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J. Mo, S.W. John, J.W. Streilein; Early Loss of Immune Privilege and Appearance of Immunogenic Inflammation Characterize Eyes of DBA/2J Mice with Pigmentary Glaucoma . Invest. Ophthalmol. Vis. Sci. 2003;44(13):4304.
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© ARVO (1962-2015); The Authors (2016-present)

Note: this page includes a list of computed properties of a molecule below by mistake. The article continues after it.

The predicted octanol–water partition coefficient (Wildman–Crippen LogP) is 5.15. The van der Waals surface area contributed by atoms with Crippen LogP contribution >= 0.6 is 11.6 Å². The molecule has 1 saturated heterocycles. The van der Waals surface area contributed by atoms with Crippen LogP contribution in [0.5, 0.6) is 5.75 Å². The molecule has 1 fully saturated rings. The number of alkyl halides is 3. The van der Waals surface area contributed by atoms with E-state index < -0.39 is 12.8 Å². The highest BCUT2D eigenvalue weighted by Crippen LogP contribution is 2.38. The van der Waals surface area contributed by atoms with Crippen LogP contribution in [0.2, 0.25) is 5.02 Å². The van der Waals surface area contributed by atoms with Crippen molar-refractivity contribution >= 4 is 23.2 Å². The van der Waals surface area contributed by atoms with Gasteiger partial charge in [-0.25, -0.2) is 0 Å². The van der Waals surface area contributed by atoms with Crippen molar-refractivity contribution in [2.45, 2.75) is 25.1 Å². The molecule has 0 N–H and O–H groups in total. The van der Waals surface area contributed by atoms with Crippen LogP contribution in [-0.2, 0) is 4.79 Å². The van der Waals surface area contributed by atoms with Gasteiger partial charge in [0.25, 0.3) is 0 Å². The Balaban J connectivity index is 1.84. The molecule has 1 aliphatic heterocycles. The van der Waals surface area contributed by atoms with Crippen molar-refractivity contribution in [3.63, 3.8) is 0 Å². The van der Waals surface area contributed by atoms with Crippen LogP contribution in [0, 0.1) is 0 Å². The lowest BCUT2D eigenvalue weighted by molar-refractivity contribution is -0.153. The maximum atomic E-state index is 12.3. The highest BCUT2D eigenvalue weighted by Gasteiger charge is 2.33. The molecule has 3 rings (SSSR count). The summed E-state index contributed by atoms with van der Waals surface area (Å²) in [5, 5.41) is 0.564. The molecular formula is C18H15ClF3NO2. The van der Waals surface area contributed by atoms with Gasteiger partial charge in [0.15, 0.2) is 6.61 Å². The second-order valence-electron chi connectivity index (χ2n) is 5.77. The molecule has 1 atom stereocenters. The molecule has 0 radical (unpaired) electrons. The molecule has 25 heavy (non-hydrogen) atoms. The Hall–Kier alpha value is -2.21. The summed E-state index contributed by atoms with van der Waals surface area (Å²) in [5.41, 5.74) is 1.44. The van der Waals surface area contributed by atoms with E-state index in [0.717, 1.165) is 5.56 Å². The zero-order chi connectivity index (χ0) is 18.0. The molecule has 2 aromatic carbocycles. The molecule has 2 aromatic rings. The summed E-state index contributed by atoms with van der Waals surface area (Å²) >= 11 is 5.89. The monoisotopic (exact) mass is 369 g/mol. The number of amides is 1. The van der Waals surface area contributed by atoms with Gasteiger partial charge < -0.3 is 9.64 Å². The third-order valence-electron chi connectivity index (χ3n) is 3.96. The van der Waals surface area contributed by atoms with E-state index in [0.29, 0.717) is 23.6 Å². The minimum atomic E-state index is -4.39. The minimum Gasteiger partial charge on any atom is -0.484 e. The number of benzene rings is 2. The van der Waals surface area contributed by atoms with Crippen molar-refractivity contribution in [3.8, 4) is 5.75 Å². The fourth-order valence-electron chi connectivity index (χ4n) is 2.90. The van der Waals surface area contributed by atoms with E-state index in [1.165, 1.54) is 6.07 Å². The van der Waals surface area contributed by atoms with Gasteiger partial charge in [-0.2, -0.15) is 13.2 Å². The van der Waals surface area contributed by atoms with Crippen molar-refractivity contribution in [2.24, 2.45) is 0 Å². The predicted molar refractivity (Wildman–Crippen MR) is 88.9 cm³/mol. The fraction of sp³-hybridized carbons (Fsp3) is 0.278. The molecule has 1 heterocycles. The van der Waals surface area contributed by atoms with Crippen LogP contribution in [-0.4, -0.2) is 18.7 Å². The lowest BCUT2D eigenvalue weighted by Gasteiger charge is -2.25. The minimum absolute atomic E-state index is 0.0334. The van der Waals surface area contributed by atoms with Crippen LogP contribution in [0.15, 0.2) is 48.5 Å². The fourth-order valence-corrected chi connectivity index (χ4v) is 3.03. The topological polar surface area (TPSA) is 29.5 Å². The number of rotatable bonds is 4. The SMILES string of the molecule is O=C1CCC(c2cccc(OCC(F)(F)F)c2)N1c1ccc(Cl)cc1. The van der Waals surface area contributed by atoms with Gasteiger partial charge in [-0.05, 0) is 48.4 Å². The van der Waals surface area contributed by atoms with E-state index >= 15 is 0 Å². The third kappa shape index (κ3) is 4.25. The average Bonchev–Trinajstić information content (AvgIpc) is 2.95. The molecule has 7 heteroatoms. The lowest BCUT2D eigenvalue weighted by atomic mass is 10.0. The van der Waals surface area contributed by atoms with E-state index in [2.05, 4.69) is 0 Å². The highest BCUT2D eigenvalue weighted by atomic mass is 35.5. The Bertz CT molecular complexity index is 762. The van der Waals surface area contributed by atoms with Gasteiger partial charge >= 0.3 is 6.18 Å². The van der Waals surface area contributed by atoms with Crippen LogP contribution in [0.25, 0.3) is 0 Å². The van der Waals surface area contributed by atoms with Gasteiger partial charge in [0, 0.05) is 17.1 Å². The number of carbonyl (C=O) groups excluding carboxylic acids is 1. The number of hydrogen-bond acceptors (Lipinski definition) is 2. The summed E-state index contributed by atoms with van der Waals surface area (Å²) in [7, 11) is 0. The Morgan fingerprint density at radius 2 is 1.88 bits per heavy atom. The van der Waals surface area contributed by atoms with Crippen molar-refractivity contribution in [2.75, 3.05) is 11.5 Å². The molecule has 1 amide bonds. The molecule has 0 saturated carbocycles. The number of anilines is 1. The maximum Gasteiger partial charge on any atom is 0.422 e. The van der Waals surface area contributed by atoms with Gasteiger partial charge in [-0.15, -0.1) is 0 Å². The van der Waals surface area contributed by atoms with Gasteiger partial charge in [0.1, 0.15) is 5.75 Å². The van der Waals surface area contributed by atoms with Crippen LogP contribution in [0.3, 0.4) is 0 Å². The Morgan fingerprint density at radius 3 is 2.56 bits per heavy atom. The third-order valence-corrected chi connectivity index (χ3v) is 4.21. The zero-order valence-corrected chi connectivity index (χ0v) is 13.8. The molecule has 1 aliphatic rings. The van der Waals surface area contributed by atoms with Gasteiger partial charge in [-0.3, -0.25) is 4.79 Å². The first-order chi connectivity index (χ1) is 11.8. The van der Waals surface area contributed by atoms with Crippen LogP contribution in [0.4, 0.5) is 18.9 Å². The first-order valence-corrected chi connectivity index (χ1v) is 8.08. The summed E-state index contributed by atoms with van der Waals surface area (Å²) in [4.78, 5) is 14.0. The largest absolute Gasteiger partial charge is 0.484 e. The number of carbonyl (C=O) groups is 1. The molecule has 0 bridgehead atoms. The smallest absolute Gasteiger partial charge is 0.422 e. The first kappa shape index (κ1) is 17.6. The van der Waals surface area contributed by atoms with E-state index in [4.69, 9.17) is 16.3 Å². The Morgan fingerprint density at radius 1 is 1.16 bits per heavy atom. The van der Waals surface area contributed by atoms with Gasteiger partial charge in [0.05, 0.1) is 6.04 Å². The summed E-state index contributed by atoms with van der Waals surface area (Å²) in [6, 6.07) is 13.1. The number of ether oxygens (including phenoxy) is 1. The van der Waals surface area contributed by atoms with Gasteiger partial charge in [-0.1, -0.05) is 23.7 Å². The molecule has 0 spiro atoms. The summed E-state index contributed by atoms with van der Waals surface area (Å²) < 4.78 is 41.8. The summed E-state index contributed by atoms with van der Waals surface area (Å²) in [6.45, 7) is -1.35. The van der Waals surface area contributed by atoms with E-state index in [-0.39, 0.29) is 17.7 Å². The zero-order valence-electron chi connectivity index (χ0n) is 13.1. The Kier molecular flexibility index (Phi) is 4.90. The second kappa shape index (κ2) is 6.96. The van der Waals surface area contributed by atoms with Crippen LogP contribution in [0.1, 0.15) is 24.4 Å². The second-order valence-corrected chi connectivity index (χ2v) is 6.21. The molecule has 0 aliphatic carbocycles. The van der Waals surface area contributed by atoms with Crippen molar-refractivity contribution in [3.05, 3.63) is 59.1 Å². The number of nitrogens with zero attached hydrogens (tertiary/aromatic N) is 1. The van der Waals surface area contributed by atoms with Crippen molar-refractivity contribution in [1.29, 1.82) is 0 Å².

Purpose: A type of pigmentary glaucoma develops in genetically inbred DBA/2J mice that possess mutant genes causing iris stromal atrophy and iris pigment dispersion. Because pigment-laden macrophages are prominent in the anterior segments of affected DBA/2J eyes, and because one of the mutant genes (Gpnmb) is expressed in bone marrow-derived cells of the monocyte/dendritic cell lineage, the present study was designed to study the eyes of these mice for evidence of compromised immune privilege. Methods: AqH from eyes of DBA/2J mice of various ages was tested for presence of protein and leukocytes, and for its capacity to suppress T cell activation in vitro. Immune privilege and ACAID were assayed, respectively, following injection of histoincompatible, BALB/c-derived CT26.WT tumor cells or ovalbumin (OVA) into the anterior chamber. Results: AqH acquired elevated protein levels and leukocytes coincident with the first clinical evidence of pigment dispersion in the eyes of mice (between 4 and 6 months of age), indicating breakdown of the blood:ocular barrier. AqH from eyes of mice 2 mos and older failed to suppress T cell activation, and these eyes failed to support ACAID induction. Growth of allogeneic tumor cells implanted in the anterior chamber was delayed in eyes of 7 mos old mice. Conclusions: Immune privilege is compromised in eyes of mice with pigment dispersion, and evidence of this compromise precedes clinical signs of disease, implying a role for altered immune privilege and immunogenic inflammation in onset and pathogenesis of pigmentary glaucoma.
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